Bullying is a term that is being increasingly used in our society. From world leaders on an international stage to local workplaces. But a key problem behind the word “bullying” is that the word in itself, is unhelpful if we are trying to understand and prevent workplace bullying. Our focus needs to shift to the behaviours that harm that lie underneath the word bullying to find effective solutions.
Afterall, when an employee says to you, “I am being bullied” or “I feel bullied” does that tell you anything but that you have a problem to fix?
What are behaviours that harm?
Behaviours that harm are the way that people act that are more likely lead to injury. At the obvious end of the scale, there are the instances of physical abuse (eg. pushing, hitting, punching, etc) or extreme verbal abuse. These are the more overt behaviours of harm.
However, there are many less obvious, covert, behaviours that harm and these are less frequently considered behaviours that harm. Safe Work Australia list some of these behaviours as:
- Belittling or humiliating comments
- Practical jokes or initiation
- Unjustified criticism or complaints
- Deliberately excluding someone from work related activities
- Setting unreasonable time lines or constantly changing deadlines
And the list goes on.
A key question is do our workplaces seriously consider these as a behaviour that harms or just an annoyance that most people expect others to ignore, write off and move beyond because on face value, they do seem insignificant?
When behaviours that harm lead to harm…
The above behaviours are more likely to lead to harm. That is not to say they will result in harm and this will depend on varying factors. However, they are comparable to physical risks. For example, in a manufacturing environment, one employee might remove a guard from a machine creating risk. While one employee might put the guard back on, another might resume work and place their hand into the belly of the beast resulting in an injury. The outcome will not always be the same.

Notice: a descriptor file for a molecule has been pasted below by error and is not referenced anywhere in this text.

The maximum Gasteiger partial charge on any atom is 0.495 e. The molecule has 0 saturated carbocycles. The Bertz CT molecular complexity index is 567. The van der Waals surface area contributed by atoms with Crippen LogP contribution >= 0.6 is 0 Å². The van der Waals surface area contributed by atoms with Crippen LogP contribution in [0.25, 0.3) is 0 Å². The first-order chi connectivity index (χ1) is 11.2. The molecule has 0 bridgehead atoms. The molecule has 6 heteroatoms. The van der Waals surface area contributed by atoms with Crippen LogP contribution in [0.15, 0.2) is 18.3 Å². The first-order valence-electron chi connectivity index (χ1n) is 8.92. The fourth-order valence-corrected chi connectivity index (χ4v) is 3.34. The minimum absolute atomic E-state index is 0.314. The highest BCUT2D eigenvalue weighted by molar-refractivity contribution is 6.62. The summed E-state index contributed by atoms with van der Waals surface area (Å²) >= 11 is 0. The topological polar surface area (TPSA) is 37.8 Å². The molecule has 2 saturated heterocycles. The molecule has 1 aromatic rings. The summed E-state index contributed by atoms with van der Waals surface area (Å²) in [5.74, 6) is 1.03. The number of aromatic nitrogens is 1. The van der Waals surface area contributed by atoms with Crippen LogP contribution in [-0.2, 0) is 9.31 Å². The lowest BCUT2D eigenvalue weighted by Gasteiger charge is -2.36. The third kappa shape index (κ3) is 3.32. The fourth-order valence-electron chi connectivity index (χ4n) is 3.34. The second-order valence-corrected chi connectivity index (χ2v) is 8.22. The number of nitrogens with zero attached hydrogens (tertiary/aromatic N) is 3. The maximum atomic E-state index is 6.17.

Behaviours that harm in bullying are no different. One person may experience the behaviours that harm and brush them aside with little to no impact. However, another may be impacted seriously by the behaviour and their health decline over time to serious psychological breakdown.
However, less overt or perceived less important behaviours that harm have a risk that physical risks don’t have. The accumulative effect and this is what causes significant injury.
It should be noted that one off instances of behaviours that harm on most occasions won’t cause injury. In this situation, an employee will experience it, process it and action it as necessary. However, that is not to say a once off incident won’t or can’t cause injury. This can depend on that person’s previous experience of unaddressed trauma and/or bullying in the past.
It’s the chronic nature of bullying that leads to harm in many bullying situations. Some of you may have heard of bullying as death by a thousand cuts or the slow boiling pot of cold water with the frog on the stove. This is the bullying modus operandi. Bullying starts slowly in perpetration by the perpetrator/s. It starts with a low level incident that increases over time with greater frequency. The first incident occurs; one month later the second occurs; two weeks later the third; one week later the fourth; then twice a week; and so on until employee collapse and workplaces instigate a crisis response.
While the frequency and impact trajectory of the bullying is upwards, the target’s health trajectory is downwards.
Is it important understanding behaviours that harm?
Yes. Though you expected that answer from me didn’t you?
If you know the behaviours that harm, you can develop specific strategies that can intervene and protect your employees and workplace.
- Recognising behaviours that harm allows you to intervene early in your workplace and prevent it from becoming a bullying claim. You (and you can teach your employees this too) can call out the behaviours before they can have their impact destroying your workplace and it’s culture.
- If, or when, behaviours that harm occur, knowing behaviours that harm means you can have a conversation with a target and assess the specific behaviours that are causing injury risk. It allows you to develop specific strategies for that individual as bullying behaviours that harm will vary between bullied individuals. This reduces the risk of injury and a costly Workcover claim.
- When you know what behaviours that harm are, you can intervene with the perpetrator early, before the frequency becomes extreme and implement a solution for behaviour modification such as our Abrasive Leadership Coaching. Many employers do not want to terminate a bully or abrasive leader because they can be technically proficient, but people skill challenged.
Change your behaviour by understanding the behaviours that harm allowing you to intervene early and prevent bullying.
If you don’t know how, what are you waiting for?